Many of you will be attending lessons delivered through video conferencing tools such as Zoom or Google Meet. In education speak, this is synchronous learning. In order to get the most out of this vital time with your classmates and teacher, you need to create and stick to a routine; stay focused in lessons, and make sure you participate!
Above all else, be punctual for lessons. Joining a lesson late, even by just a few minutes, means you are always playing catch up, and you don't have the luxury of a classmate next to you to bring you up to speed. In the morning, before school begins, make sure you have everything set up on your internet browser so you are ready to go, and then follow these three tips:
Source: Pablò. Unsplash, 2019.
It is pretty obvious that you need to focus during lessons. This is harder when you are at home, so follow these do's and don'ts...
Find an appropriate place to sit. It should be a desk or table with a proper chair to sit on, and it should be quiet. Take advantage of the remote learning if you can - attending lessons while outside in the fresh air is... well, refreshing! ☀️🌷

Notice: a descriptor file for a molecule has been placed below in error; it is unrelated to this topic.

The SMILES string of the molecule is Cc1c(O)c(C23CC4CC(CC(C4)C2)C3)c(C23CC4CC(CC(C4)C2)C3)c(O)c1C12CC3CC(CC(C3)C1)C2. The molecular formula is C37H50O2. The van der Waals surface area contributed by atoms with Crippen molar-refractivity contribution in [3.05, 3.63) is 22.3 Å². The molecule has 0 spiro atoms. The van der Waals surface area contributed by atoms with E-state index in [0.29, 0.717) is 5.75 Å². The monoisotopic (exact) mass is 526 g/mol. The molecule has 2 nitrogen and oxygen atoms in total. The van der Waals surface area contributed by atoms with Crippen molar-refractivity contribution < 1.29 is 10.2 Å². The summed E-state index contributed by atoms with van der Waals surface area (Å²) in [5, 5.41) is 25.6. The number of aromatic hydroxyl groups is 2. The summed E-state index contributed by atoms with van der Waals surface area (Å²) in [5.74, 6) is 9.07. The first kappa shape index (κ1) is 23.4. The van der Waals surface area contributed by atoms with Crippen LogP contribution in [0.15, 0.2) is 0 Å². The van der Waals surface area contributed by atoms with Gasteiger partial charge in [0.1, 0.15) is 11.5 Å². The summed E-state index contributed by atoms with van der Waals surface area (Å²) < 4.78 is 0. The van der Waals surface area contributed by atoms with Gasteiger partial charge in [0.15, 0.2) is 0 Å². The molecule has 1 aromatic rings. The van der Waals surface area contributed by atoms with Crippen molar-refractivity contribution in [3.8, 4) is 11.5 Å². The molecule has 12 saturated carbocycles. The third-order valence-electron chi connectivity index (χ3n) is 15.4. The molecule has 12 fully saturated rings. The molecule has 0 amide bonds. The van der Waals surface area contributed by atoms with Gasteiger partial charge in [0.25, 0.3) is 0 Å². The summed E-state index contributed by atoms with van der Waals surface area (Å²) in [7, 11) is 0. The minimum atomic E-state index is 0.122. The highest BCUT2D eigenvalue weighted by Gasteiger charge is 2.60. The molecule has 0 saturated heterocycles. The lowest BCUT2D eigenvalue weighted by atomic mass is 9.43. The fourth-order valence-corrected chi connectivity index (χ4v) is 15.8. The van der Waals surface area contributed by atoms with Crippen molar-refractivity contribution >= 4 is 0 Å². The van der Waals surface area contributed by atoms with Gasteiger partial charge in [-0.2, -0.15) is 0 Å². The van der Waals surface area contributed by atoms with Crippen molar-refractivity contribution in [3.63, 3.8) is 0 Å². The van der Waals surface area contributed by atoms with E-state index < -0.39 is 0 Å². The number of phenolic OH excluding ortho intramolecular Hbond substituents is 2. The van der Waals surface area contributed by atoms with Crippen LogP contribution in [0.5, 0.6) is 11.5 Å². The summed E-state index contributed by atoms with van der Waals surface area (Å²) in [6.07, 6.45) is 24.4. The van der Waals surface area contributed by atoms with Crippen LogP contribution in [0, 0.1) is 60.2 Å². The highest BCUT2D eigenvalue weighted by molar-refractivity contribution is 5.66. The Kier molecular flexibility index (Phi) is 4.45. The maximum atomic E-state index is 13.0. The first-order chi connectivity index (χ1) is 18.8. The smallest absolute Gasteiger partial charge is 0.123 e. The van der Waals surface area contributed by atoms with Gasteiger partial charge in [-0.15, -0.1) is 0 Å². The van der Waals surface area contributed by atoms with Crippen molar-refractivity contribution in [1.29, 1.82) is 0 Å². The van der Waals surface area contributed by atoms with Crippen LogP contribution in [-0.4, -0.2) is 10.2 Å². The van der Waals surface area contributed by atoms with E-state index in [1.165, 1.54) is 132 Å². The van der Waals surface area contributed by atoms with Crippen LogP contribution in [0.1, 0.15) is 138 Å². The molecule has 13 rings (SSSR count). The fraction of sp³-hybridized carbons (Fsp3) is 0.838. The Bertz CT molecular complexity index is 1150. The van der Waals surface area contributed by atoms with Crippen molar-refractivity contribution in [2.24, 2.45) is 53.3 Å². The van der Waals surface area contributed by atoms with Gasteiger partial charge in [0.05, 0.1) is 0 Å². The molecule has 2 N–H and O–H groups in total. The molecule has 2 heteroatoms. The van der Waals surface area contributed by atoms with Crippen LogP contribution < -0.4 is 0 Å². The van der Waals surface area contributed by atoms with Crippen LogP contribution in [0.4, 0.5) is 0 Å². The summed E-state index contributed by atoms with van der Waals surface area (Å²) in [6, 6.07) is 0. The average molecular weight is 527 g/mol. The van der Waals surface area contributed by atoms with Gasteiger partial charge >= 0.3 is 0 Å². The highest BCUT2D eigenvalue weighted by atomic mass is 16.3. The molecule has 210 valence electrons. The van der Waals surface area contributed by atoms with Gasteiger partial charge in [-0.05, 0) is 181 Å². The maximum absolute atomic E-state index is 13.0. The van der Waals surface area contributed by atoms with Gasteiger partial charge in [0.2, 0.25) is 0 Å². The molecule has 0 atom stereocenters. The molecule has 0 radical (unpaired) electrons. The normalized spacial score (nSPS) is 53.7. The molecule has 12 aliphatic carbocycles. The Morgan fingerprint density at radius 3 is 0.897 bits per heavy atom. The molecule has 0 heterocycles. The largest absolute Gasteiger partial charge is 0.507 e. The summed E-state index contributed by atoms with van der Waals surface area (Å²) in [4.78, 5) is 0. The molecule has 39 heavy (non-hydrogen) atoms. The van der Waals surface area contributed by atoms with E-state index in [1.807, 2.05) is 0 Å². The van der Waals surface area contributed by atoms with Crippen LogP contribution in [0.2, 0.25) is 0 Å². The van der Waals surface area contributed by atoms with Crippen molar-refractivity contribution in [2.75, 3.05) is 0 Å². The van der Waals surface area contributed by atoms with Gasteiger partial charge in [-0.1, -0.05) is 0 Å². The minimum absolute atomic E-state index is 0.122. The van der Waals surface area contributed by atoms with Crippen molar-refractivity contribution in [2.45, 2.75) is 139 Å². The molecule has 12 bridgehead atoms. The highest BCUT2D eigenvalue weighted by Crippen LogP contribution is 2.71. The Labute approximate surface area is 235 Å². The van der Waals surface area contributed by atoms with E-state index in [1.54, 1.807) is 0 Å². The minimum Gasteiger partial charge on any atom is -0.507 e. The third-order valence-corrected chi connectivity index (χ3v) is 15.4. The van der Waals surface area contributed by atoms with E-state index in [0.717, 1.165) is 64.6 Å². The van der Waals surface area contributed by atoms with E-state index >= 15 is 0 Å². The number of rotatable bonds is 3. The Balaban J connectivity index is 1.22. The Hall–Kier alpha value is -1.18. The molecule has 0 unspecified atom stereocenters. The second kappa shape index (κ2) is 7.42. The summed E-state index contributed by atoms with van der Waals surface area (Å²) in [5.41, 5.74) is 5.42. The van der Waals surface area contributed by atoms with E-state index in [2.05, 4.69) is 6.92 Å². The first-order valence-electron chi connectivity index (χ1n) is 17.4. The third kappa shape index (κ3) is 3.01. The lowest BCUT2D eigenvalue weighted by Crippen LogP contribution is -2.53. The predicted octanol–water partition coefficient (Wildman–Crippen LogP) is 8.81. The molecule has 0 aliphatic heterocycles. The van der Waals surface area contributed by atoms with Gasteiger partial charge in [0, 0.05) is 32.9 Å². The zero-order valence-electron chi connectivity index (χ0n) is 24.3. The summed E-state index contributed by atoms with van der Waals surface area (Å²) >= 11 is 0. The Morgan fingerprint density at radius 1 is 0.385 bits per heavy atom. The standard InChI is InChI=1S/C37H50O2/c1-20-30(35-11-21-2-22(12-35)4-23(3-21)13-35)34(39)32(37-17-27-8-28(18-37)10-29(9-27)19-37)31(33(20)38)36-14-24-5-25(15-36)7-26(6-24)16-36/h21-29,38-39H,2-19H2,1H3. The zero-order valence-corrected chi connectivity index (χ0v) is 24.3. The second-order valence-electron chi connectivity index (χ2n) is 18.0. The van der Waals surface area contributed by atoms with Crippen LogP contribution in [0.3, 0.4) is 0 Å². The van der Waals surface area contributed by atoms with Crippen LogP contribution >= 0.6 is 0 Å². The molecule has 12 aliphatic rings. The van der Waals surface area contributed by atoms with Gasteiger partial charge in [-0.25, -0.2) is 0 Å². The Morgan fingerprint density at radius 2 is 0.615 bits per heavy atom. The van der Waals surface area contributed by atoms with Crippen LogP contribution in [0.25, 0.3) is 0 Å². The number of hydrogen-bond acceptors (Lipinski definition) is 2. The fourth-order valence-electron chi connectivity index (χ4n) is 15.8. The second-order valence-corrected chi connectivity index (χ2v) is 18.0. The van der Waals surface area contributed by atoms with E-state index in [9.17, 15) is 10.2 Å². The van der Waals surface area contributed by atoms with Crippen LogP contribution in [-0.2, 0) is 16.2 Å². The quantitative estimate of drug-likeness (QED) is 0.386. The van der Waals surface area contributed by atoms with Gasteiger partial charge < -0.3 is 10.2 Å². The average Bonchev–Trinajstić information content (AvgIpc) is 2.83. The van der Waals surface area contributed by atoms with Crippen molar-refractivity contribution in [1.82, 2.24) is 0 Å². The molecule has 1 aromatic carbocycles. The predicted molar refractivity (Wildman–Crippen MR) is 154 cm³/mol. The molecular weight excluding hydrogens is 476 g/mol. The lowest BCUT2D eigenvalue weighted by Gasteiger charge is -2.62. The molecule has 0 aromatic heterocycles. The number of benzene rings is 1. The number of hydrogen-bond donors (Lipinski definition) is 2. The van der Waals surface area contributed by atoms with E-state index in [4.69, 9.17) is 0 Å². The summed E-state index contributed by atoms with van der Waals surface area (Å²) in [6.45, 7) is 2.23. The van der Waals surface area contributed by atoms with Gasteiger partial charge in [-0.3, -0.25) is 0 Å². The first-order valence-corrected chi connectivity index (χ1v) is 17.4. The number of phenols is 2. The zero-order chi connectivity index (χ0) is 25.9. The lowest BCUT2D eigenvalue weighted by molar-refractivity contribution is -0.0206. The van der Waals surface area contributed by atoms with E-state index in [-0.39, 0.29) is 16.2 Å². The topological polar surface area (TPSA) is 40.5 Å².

Have any music on, even if you're muted at your end. Make sure you can hear everything going on in the lesson.
Ask your family for help staying focused. Your parents might really want to use the vacuum cleaner today... but ask them to wait until later (or even better, volunteer to do it for them)!
Eating during lessons isn't allowed in normal school, because it distracts you (and others!). Keep to the same rule when learning remotely 🍌
It is one of the things that frustrates teachers the most - they work hard to create an online lesson, and then find some students don't participate. Video screens turned off (sometimes this is school policy, other times necessary at your end, but do reflect on this) and radio silence when a question is asked; or work handed in that is not of a high standard; or 'technical issues' that led to students not attending or leaving a lesson. 🤯
But seriously, participating means you get so much more out of remote learning. You WILL learn more (research backs it up, for example this) and you will also get more satisfaction out of lessons. Trust me, when you go to university and start sitting through lectures, you'll long for the days when you were asked to take part in lessons! So participate - volunteer answers to questions, ask questions of your own, and complete the work to the very best of your ability.